Across hemisphere, once-fiery Chinese dragon now looks anemic

A chain-link fence blocks access to the Baha Mar resort on Cable Beach near Nassau, The Bahamas, on Oct. 14, 2015. The Chinese-financed resort is in court-ordered liquidation and has twice postponed its grand opening. The complex is to have four hotels, at least 40 restaurants and a massive casino.
A chain-link fence blocks access to the Baha Mar resort on Cable Beach near Nassau, The Bahamas, on Oct. 14, 2015. The Chinese-financed resort is in court-ordered liquidation and has twice postponed its grand opening. The complex is to have four hotels, at least 40 restaurants and a massive casino. McClatchy

Over the past decade, the China dragon has stampeded into the hemisphere, buying up ore, crude oil and soybeans, building dams and railways and breathing fire into the region’s economies.

But that wandering dragon now looks weary, anemic, even feeble, hobbled by an economic slowdown back home. China’s rising influence in the hemisphere seems more modest today than it did only six months ago.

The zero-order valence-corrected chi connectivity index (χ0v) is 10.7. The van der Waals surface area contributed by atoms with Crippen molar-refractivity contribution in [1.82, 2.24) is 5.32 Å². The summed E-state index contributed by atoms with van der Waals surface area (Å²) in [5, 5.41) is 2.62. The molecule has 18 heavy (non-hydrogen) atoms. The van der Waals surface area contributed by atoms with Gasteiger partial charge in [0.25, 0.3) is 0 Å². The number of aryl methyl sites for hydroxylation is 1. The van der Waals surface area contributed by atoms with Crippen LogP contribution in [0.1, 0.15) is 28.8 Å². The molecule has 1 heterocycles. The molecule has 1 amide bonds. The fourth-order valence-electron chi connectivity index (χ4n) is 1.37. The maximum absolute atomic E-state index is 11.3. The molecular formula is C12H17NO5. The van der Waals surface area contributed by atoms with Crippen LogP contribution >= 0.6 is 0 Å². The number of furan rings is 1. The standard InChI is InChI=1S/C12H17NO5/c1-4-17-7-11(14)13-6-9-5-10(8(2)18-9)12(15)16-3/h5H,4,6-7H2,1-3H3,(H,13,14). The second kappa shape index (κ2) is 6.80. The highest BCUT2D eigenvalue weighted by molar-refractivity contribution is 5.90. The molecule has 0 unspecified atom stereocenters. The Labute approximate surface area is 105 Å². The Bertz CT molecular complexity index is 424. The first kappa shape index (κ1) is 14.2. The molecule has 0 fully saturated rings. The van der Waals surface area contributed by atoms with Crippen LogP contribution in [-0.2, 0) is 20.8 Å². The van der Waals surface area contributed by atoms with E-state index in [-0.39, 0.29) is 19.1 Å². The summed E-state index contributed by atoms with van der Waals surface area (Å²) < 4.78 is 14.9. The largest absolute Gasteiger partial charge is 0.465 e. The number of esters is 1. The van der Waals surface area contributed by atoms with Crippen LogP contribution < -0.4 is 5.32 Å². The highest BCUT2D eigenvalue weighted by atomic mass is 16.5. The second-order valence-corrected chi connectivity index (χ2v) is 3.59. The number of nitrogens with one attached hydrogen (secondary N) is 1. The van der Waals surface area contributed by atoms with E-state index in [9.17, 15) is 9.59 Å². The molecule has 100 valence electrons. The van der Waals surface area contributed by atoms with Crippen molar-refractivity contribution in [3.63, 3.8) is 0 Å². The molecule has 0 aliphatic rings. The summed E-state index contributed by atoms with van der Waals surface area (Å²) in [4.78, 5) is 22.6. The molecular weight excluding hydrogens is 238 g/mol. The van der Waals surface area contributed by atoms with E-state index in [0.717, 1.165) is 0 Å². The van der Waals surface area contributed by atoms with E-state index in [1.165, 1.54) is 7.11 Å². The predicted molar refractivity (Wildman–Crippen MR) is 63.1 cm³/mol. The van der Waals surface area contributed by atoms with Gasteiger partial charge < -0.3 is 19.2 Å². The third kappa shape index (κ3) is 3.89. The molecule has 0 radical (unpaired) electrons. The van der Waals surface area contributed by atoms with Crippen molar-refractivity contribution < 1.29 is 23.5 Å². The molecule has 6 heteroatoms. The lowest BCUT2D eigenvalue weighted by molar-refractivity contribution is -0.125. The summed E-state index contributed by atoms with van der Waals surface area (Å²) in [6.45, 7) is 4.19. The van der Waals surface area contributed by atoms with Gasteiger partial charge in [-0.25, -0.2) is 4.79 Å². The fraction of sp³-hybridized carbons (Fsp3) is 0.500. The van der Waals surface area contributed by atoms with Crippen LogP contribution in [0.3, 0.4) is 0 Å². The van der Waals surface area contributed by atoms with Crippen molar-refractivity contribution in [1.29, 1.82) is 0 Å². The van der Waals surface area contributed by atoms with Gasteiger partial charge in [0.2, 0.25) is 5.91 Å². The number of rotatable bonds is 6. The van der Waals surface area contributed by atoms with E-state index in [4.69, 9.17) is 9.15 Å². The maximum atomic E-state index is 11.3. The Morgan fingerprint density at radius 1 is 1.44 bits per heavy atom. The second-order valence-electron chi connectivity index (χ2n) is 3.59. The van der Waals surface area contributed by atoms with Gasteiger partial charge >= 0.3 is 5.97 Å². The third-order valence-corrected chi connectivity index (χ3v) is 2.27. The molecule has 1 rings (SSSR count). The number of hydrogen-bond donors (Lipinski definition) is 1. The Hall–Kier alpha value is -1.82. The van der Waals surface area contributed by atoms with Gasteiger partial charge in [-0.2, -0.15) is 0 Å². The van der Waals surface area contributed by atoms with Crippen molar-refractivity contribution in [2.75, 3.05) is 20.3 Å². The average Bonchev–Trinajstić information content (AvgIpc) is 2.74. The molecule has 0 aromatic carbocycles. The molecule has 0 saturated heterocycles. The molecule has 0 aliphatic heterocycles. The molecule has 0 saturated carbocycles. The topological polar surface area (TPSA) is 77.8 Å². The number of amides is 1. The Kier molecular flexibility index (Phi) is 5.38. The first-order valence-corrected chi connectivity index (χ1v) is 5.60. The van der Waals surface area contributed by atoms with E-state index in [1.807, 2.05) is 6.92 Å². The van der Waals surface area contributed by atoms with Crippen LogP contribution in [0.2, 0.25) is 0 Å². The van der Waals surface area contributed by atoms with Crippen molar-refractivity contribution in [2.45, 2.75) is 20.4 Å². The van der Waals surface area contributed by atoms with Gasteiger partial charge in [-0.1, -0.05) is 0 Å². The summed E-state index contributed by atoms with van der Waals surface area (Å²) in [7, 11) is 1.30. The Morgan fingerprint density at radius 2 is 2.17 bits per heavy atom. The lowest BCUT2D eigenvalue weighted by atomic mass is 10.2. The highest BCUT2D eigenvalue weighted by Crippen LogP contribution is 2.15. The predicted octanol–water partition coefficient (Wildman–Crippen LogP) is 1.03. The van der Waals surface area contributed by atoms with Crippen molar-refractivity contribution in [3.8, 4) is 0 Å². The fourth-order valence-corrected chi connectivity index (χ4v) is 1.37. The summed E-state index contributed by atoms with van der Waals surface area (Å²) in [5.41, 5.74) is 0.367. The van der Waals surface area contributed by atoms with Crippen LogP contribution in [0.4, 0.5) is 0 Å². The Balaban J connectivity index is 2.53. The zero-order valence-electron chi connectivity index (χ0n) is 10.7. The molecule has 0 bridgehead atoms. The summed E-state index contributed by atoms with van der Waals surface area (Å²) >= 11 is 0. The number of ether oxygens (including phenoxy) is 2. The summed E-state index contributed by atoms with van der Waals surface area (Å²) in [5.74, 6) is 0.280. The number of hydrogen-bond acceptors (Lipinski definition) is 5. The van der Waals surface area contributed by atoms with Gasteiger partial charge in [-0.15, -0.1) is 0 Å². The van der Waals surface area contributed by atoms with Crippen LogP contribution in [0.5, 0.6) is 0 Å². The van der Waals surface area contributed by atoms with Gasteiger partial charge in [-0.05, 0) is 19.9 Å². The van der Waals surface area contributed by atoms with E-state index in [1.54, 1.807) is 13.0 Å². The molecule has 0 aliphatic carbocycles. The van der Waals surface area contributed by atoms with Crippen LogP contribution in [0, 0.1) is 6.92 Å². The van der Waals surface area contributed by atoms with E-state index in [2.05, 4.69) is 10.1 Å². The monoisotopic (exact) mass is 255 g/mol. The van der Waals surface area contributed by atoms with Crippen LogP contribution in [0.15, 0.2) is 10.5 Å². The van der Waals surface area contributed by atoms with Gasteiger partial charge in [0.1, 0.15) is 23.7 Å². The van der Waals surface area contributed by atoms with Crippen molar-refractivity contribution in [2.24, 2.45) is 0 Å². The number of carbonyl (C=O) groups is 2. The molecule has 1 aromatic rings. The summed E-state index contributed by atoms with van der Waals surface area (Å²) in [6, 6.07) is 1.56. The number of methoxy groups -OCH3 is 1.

It takes only a quick look at the massive Baha Mar resort and casino complex to see how far off the rails the Chinese dream has gone. Bahamian authorities once believed the dazzling 2,200-room gaming and entertainment complex would account for one-eighth of the island nation’s economy and create thousands of jobs.

A Chinese export-import bank and construction company bankrolled much of Baha Mar, and thousands of Chinese laborers toiled around the clock to build what was touted as an ultra-chic resort with four world-class luxury hotels and 40 restaurants. But money ran out earlier this year, and the project, said to be 97 percent complete, is at a standstill.

A chain-link fence surrounds the unfinished $3.5 billion complex. Grand openings were postponed twice this year as Baha Mar fell into bankruptcy and liquidation proceedings. Some 2,000 employees were laid off last month.